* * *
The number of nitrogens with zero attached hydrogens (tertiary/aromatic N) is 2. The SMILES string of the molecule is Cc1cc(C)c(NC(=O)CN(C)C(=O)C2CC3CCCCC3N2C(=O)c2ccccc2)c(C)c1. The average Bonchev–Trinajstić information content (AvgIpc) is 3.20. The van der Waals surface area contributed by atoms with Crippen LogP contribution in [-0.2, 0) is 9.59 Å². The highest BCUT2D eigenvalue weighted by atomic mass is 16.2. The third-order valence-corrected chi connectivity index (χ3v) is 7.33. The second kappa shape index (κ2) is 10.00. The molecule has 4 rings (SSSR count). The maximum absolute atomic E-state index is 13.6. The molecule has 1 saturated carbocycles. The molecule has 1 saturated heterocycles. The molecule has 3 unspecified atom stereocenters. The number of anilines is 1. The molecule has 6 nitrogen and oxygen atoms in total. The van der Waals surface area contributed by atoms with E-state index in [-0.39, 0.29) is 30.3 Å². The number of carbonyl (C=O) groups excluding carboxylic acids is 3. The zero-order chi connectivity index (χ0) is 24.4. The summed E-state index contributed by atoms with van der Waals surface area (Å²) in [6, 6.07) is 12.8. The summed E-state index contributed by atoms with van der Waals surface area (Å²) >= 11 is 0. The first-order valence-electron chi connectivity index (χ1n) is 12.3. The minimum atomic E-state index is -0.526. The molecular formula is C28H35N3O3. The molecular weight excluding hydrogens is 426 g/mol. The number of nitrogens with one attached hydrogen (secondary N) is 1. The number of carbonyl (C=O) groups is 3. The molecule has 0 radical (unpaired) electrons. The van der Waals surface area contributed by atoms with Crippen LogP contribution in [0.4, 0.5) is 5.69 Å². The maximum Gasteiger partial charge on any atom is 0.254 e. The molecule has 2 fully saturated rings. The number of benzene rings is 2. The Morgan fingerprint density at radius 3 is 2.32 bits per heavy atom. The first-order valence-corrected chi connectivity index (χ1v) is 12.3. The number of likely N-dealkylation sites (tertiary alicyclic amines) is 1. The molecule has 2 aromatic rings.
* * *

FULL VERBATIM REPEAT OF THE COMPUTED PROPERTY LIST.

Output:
The number of nitrogens with zero attached hydrogens (tertiary/aromatic N) is 2. The SMILES string of the molecule is Cc1cc(C)c(NC(=O)CN(C)C(=O)C2CC3CCCCC3N2C(=O)c2ccccc2)c(C)c1. The average Bonchev–Trinajstić information content (AvgIpc) is 3.20. The van der Waals surface area contributed by atoms with Crippen LogP contribution in [-0.2, 0) is 9.59 Å². The highest BCUT2D eigenvalue weighted by atomic mass is 16.2. The third-order valence-corrected chi connectivity index (χ3v) is 7.33. The second kappa shape index (κ2) is 10.00. The molecule has 4 rings (SSSR count). The maximum absolute atomic E-state index is 13.6. The molecule has 1 saturated carbocycles. The molecule has 1 saturated heterocycles. The molecule has 3 unspecified atom stereocenters. The number of anilines is 1. The molecule has 6 nitrogen and oxygen atoms in total. The van der Waals surface area contributed by atoms with E-state index in [-0.39, 0.29) is 30.3 Å². The number of carbonyl (C=O) groups excluding carboxylic acids is 3. The zero-order chi connectivity index (χ0) is 24.4. The summed E-state index contributed by atoms with van der Waals surface area (Å²) in [6, 6.07) is 12.8. The summed E-state index contributed by atoms with van der Waals surface area (Å²) >= 11 is 0. The first-order valence-electron chi connectivity index (χ1n) is 12.3. The minimum atomic E-state index is -0.526. The molecular formula is C28H35N3O3. The molecular weight excluding hydrogens is 426 g/mol. The number of nitrogens with one attached hydrogen (secondary N) is 1. The number of carbonyl (C=O) groups is 3. The molecule has 0 radical (unpaired) electrons. The van der Waals surface area contributed by atoms with Crippen LogP contribution in [0.4, 0.5) is 5.69 Å². The maximum Gasteiger partial charge on any atom is 0.254 e. The molecule has 2 fully saturated rings. The number of benzene rings is 2. The Morgan fingerprint density at radius 3 is 2.32 bits per heavy atom. The first-order valence-corrected chi connectivity index (χ1v) is 12.3. The number of likely N-dealkylation sites (tertiary alicyclic amines) is 1. The molecule has 2 aromatic rings.